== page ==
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The great, trans-diciplinary movements in the humanities of the last thirty or so years—the feminist, postcolonial, multicultural and queer movements, among others—have all used this strategy to Faulkner women sex institutional and intellectual advantage, and the sophistication of their knowledge, methods and analytic tools seems to increase without limit.

Scholarship also owes its ethical and political address to such negations of the individual and of society, and in particular, cultural theory needs to examine the relationship between experiences of violence and practices of representation. How can we tell about the end of telling? What can we say about the absences of what we know and who we are? In the following essay, I discuss psychoanalytic and psychoanalytically-derived theories that begin to grapple with this problem, but I also supplement this work in two ways.

I turn, on the one hand, to feminist and queer analyses of sexuality that will adjust psychoanalytic theories of trauma away from certain unstated tendencies towards normalization. Thus, in its examination of the limits of identity, the novel serves as a principle of articulation among disparate of identity, including sex, sexuality, race, and American national identity, in a synthesis that will be of interest to many areas of cultural studies. The repetition compulsion is of great interest because in no case is the experience repeated a pleasurable one, and in no case does the repetition lead to resolution, to re-membering experience such that it can be understood.

Regarding his case studies, Freud speculated that experiences of extreme anxiety and violent excitation overwhelmed the capacity of the psyche to assimilate them, a capacity that he understood to be physical in nature. The repetition compulsion, therefore, does not just challenge particular Faulkner women sex conclusions, but forces us to consider the possibility of a limit to psychic life itself, a boundary on what we can represent and understand of and to ourselves. Such stories compel others besides the compulsive repeater, and indeed it is the apparent exteriority of repetition to the individual psyche that renders it interesting.

We are much more impressed by cases where the subject appears to have a passiveexperience…in which he meets with a repetition of the same fatality. There is the case, for instance, of the woman who married three successive husbands each of whom fell ill soon afterwards and had to be nursed by her on their death-beds. The most moving picture of a fate such as this is given by Tasso in his romantic epic Gerusalemme Liberata.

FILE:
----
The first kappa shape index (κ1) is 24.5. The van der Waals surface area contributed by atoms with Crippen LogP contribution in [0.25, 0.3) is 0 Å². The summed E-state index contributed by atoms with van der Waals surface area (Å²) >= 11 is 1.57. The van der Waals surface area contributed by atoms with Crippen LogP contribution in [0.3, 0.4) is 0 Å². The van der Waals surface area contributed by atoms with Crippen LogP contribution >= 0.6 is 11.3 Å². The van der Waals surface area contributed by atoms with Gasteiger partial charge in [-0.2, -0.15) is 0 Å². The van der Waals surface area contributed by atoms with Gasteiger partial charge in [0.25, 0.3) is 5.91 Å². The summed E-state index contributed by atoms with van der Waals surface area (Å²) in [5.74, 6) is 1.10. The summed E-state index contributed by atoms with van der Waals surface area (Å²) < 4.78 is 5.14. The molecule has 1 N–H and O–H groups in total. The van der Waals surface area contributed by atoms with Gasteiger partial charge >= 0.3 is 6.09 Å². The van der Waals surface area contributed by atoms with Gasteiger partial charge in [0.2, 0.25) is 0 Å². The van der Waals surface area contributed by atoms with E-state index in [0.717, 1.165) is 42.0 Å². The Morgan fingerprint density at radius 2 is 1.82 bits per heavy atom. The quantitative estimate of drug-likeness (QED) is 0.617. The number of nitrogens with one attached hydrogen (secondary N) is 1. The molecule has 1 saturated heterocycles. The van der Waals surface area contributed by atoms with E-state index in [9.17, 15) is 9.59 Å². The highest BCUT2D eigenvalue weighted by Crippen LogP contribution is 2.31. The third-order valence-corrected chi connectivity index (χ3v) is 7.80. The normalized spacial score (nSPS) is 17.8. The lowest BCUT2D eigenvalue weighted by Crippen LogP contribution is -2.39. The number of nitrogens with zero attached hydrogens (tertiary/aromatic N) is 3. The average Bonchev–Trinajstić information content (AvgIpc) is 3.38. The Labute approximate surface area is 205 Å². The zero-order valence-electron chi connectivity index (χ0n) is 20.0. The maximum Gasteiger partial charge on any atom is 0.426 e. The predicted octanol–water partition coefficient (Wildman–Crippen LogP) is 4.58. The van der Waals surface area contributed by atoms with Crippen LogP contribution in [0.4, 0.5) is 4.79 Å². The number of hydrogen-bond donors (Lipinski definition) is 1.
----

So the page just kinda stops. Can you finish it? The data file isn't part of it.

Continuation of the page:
Its hero, Tancred, unwittingly kills his beloved Clorinda…After her burial he makes his way into a strange magic forest…He slashes with his sword at a tall tree; but blood streams from the cut and the voice of Clorinda, whose soul is imprisoned in the tree, is heard complaining that he has wounded his beloved once again. Furthermore, in seamlessly uniting these clinical cases with the literary instance, Freud postulates the fundamental identity of this fascination with the process of reading literature.

Literature, in other words, does not describe but inscribes trauma. Insofar as academic literary study is definable as professional rereading, Caruth aims not merely to influence some sector of the profession, but to reframeall professional literary-scholarly activity in terms of psychoanalytic and historical s of trauma. From this point of view, reading and criticism, though based in deep knowledge, are also an encounter, at once ethical and epistemological, with that which we cannot describe or know.

In translation, too, incomprehension is repetitive, and irrecuperable loss of meaning coexists with the imperative to transmit and theorize. Trauma theory itself cannot simply be transferred to another milieu; it must be translated. The dream, therefore, bespoke both the necessity of awakening to put out the fire and the desire to sleep to speak once again to his lost child Faulkner women sex and first Freud, then Lacan, and finally Caruth, use it to examine the possibly traumatic nature of consciousness itself.

It had not departed, fallen, burned, awakened, or been otherwise impinged upon. Her discussions assume that the traumas of history are like the occupation of France, or the atomic bombing of Japan: singular, extreme, confined to a short period of time, and readily identifiable as radically destructive of moral norms and assumptions.